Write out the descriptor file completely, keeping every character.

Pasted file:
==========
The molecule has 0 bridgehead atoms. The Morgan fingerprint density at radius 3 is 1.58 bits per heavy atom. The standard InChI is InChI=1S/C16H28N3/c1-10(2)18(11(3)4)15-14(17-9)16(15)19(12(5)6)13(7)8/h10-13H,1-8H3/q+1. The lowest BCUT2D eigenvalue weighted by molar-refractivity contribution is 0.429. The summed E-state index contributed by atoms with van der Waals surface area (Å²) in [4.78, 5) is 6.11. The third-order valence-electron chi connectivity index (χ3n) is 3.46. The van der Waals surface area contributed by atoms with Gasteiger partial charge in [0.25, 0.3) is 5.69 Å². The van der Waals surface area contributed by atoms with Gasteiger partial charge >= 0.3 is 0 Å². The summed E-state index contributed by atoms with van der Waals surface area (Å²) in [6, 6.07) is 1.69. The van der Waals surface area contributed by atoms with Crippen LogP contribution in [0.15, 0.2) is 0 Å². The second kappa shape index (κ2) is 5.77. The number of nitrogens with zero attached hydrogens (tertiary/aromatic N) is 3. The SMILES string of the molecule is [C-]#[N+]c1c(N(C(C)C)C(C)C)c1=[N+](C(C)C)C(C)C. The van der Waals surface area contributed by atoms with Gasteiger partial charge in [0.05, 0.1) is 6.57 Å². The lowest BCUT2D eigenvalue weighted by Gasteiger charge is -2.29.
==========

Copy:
The molecule has 0 bridgehead atoms. The Morgan fingerprint density at radius 3 is 1.58 bits per heavy atom. The standard InChI is InChI=1S/C16H28N3/c1-10(2)18(11(3)4)15-14(17-9)16(15)19(12(5)6)13(7)8/h10-13H,1-8H3/q+1. The lowest BCUT2D eigenvalue weighted by molar-refractivity contribution is 0.429. The summed E-state index contributed by atoms with van der Waals surface area (Å²) in [4.78, 5) is 6.11. The third-order valence-electron chi connectivity index (χ3n) is 3.46. The van der Waals surface area contributed by atoms with Gasteiger partial charge in [0.25, 0.3) is 5.69 Å². The van der Waals surface area contributed by atoms with Gasteiger partial charge >= 0.3 is 0 Å². The summed E-state index contributed by atoms with van der Waals surface area (Å²) in [6, 6.07) is 1.69. The van der Waals surface area contributed by atoms with Crippen LogP contribution in [0.15, 0.2) is 0 Å². The second kappa shape index (κ2) is 5.77. The number of nitrogens with zero attached hydrogens (tertiary/aromatic N) is 3. The SMILES string of the molecule is [C-]#[N+]c1c(N(C(C)C)C(C)C)c1=[N+](C(C)C)C(C)C. The van der Waals surface area contributed by atoms with Gasteiger partial charge in [0.05, 0.1) is 6.57 Å². The lowest BCUT2D eigenvalue weighted by Gasteiger charge is -2.29.